Students Scale 40 Peaks Over Weekend

Forty-one Harvard students hiked the White Mountains in New Hampshire this weekend, collectively covering 40 of the 48 4,000-foot peaks over the span of three days, as part of the First Annual Totally Awesome Wilderness Expedition (FATAWE).

The brainchild of Daniel A. Michalow ’04, FATAWE celebrated the 25th anniversary of the First-Year Outdoor Program (FOP).

Michalow conceived the idea of an expedition for Harvard undergrads following a trip in October covering the Presidential Traverse, a 26-mile hike spanning the 11 peaks that comprise New Hampshire’s Presidential Range,

“After that, I thought we should do a bigger expedition with the whole community,” he said.

Michalow, a FOP leader, also credited the trip’s inception to his experience with the first-year orientation program.  

“A lot of this comes from a love for FOP and for the FOP community. FOP is an incredible program run by amazing people who provide an extremely valuable service to Harvard,” he said.

And while FATAWE isn’t affiliated with FOP, Michalow added that a good number of participants are FOP leaders, with some students from the Harvard Outing Club.

Participant Karolina Maciag ’04 wrote in an e-mail that while Saturday was “cloudless and warm even up on the summits,” she still encountered snow.

“The first stretch was pretty snow-free—we were actually wondering if we’d get any snow or ice at all. Well, boy, did we get snow and ice!” she wrote. “It felt pretty surreal to be hiking in shorts and t’s—it was in the 70s even at above-3,000-ft elevation—while making our way over snow and falling in well above our knees at times when the snow was too soft and broke through under our weight,” Maciag wrote.

Lucas T. Laursen ’06 wrote in an e-mail that the trip was a nice respite from school.

“Within FATAWE, our trip was called the Northern Presidentials, but we took to calling ourselves ‘The 5000-Foot Club’ when we realized that all our peaks were over 5,000 feet and we would be gaining more than 5,000 feet in elevation in the same day,” he wrote.

For Michael P. Etzel ’06, FATAWE signaled an opportunity to spend some time hiking with other FOP leaders, as well as a rare occasion to appreciate the outdoors.

“FATAWE seemed like a great chance to get outside and off campus doing something I love with a great group of people with whom my time is otherwise generally limited to the beginning of the year with FOP trips,” he wrote in an e-mail.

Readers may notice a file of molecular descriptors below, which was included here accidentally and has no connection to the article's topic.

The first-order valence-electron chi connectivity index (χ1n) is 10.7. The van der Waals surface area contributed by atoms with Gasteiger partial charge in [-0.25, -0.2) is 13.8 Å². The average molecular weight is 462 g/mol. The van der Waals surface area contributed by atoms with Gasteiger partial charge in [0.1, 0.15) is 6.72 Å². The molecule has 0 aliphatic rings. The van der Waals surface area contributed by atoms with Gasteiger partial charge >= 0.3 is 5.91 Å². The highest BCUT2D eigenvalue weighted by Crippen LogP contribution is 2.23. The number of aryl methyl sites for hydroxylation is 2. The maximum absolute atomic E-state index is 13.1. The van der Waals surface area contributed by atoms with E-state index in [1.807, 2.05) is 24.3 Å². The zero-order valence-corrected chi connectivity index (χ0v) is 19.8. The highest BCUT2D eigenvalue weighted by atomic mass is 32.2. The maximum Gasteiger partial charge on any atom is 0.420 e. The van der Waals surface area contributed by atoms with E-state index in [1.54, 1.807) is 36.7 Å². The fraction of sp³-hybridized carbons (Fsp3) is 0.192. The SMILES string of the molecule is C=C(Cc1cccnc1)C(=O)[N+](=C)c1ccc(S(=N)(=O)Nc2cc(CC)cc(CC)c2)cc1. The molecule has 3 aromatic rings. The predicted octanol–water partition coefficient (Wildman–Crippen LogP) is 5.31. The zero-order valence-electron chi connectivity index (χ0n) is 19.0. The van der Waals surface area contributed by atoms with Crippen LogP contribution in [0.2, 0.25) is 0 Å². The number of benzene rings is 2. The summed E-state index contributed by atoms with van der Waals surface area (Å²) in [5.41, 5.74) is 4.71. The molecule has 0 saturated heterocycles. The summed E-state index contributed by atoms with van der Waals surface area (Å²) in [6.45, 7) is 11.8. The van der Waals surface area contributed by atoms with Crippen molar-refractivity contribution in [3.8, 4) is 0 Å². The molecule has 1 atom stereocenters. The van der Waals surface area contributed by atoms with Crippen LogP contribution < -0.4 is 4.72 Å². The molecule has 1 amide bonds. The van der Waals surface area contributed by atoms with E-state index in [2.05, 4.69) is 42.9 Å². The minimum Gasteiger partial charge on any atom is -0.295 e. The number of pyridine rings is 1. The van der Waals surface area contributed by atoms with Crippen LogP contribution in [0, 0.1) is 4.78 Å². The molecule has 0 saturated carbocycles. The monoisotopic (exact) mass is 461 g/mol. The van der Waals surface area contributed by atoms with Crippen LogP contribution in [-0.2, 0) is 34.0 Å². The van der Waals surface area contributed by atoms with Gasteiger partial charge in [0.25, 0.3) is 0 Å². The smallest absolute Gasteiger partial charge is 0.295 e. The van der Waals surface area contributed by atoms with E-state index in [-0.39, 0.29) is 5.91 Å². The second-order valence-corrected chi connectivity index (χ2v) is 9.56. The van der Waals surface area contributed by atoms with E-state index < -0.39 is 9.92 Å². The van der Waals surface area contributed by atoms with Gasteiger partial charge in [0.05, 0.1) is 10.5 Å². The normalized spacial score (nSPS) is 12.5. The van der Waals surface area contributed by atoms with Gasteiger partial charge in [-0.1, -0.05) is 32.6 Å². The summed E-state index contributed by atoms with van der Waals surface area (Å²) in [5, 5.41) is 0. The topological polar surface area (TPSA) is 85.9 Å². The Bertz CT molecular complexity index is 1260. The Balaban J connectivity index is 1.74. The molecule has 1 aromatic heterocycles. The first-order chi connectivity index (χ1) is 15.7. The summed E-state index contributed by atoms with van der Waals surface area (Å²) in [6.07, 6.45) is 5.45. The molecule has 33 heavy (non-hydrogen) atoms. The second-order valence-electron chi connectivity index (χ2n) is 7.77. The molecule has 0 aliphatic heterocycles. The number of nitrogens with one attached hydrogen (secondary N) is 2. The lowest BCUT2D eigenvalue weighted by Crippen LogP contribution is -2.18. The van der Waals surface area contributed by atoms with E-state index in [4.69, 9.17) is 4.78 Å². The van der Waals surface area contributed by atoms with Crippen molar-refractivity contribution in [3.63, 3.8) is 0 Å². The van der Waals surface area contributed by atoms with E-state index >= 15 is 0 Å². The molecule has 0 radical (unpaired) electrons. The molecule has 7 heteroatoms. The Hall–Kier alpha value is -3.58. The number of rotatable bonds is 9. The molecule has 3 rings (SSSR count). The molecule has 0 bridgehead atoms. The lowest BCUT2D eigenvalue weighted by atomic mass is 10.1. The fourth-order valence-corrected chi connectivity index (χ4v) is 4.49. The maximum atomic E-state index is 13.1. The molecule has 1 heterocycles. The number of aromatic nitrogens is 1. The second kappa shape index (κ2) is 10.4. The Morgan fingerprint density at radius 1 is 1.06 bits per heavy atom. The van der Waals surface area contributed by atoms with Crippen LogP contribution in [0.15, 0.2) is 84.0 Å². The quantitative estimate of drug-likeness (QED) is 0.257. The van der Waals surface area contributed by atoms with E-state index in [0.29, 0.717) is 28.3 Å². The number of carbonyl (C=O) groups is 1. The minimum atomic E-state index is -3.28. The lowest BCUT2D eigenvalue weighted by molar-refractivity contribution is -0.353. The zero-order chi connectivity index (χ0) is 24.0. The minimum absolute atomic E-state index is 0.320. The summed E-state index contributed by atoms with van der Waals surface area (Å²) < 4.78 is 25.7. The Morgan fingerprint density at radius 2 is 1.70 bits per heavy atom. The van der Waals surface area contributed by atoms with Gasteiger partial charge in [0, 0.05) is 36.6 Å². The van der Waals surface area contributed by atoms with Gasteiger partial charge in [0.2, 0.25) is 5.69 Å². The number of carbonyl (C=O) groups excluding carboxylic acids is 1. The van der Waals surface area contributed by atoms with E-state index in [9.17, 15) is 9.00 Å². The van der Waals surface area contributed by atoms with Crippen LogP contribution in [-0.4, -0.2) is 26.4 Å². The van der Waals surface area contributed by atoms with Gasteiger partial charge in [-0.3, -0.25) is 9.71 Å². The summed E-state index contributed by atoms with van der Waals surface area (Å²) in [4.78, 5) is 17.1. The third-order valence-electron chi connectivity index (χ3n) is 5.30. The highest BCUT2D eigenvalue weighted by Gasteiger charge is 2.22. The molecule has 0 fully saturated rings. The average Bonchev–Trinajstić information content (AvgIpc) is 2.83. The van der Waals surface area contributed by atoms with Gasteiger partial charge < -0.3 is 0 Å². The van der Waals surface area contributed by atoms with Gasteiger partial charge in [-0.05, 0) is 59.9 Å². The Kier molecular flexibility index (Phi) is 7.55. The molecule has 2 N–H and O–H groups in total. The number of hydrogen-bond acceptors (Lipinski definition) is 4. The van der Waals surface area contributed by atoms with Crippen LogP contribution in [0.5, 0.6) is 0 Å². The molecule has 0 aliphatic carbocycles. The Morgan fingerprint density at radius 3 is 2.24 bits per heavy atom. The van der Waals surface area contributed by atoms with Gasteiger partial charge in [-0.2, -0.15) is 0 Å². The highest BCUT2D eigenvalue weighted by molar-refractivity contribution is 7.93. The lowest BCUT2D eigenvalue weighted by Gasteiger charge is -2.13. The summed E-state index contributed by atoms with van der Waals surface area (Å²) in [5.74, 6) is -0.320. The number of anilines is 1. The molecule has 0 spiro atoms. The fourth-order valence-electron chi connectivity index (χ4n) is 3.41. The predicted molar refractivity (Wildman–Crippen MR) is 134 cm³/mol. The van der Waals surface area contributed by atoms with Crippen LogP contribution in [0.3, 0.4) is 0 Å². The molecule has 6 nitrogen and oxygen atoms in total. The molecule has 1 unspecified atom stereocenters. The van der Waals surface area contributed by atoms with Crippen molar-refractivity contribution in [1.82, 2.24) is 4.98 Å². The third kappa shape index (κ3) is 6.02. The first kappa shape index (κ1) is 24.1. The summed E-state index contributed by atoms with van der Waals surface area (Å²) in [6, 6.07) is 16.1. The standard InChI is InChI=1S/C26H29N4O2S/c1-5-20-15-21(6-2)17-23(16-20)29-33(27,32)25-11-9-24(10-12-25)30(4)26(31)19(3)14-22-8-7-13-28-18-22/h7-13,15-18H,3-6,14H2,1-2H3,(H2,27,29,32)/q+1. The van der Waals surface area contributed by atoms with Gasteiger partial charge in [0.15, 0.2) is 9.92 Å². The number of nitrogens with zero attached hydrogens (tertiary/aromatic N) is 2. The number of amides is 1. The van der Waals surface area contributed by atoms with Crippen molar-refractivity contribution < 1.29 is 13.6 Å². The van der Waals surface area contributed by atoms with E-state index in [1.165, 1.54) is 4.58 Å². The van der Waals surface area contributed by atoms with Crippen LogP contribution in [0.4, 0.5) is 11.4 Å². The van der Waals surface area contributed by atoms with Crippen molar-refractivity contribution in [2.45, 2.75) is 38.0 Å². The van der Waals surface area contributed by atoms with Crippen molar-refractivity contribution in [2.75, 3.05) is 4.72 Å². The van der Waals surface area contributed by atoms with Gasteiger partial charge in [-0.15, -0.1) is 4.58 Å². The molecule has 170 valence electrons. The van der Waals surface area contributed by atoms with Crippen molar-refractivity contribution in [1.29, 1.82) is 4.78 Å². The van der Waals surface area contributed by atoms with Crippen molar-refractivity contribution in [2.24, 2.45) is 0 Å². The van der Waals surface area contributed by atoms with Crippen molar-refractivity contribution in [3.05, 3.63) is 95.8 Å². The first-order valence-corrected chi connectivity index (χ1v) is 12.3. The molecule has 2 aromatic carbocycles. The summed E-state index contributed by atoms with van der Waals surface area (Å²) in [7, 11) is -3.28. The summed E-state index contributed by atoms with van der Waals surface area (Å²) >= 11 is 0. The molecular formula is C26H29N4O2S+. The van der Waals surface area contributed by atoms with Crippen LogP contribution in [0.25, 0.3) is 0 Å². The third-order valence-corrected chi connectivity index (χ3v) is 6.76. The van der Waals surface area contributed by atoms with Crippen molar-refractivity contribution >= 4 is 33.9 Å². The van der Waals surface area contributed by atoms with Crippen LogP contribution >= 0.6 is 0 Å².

Responsible for maintaining the FATAWE website, drawing up basic policies and emergency contact information, arranging hiking groups and organizing base camp, Michalow estimated that he invested around 200 hours in preparation for the hike—and missed 10 days worth of class.

But he justified the hours by pointing to safety and organization as tasks of major importance.

“There are two ways to approach a trip like FATAWE,” he said. “One, you can have it be very decentralized, hoping that everything will work out or two, you can try to provide high-level coordination such as helping with logistics, gear rental and providing information on how to be safe. In both cases, people are responsible for themselves, but in the latter case, they will be better prepared.”

While the brunt of the work lay on Michalow, trip coordinators, in charge of groups of three or four people, drew up route plans and took care of food.

Michalow said that he organized 13 separate trips, all of which were staggered throughout the weekend and assigned according to factors such as difficulty level as well as personal preferences.

Michalow mentioned that the trip has spawned everything from the Pat Kelly and Lucas Laursen FATAWE band to a mascot, the jackalope—a “mythical horned rabbit.”  

“Twice now, Dan and I have dressed up as jackalopes and gone to FOP-leader dinners in Quincy,” Kathleen E. McKee ’06, a FOP leader and the FATAWE enthusiast behind the jackalope’s inclusion as the official mascot, wrote in an e-mail. “We wore home-made paper bag masks on our heads that looked like our mascot bunny with horns. Needless to say, mostly people just looked as us very weirdly.”

But perhaps the application to participate in the trip best captures the spirit of FATAWE, facetiously asking students if they’ve defecated in the woods before and to describe the experience, and crediting Confucius with a proverb such as “FATAWE is a team expedition. There is no “I” in FATAWE.”  

Michalow joked in an e-mail that the correct acronym for FATAWE is instead fAtAwe (“The A’s are mountains,” he wrote).

To cover costs, Michalow secured a $320 grant from the Undergraduate Council and finagled rentals from MIT, the University of New Hampshire and Dartmouth, as well as the Square’s own Eastern Mountain Sports, which he said gave the students around 80 percent off of gear rentals.

He estimated that expenses of the basic equipment and base camp costs clocked in around $500.

Though he ran base camp, Michalow described the conditions as tough, equipping participants with gear such as snow shoes and crampons.

“Above 3,000 feet, the trail became a combination of deep, soft snow and ice. Many of the trips reported that they were going half-a-mile per hour in parts,” Michalow said.

Describing the expedition as an “unqualified success” and noting that participants left injury-free, Michalow said that he hopes organized expeditions like FATAWE will continue.

“As for next year, I hope people do an expedition in the same spirit, but it needn’t be the same routes or the same time. Maybe do all the Himalayas or something...” he said.

—Staff writer Margaret W. Ho can be reached at mwho@fas.harvard.edu.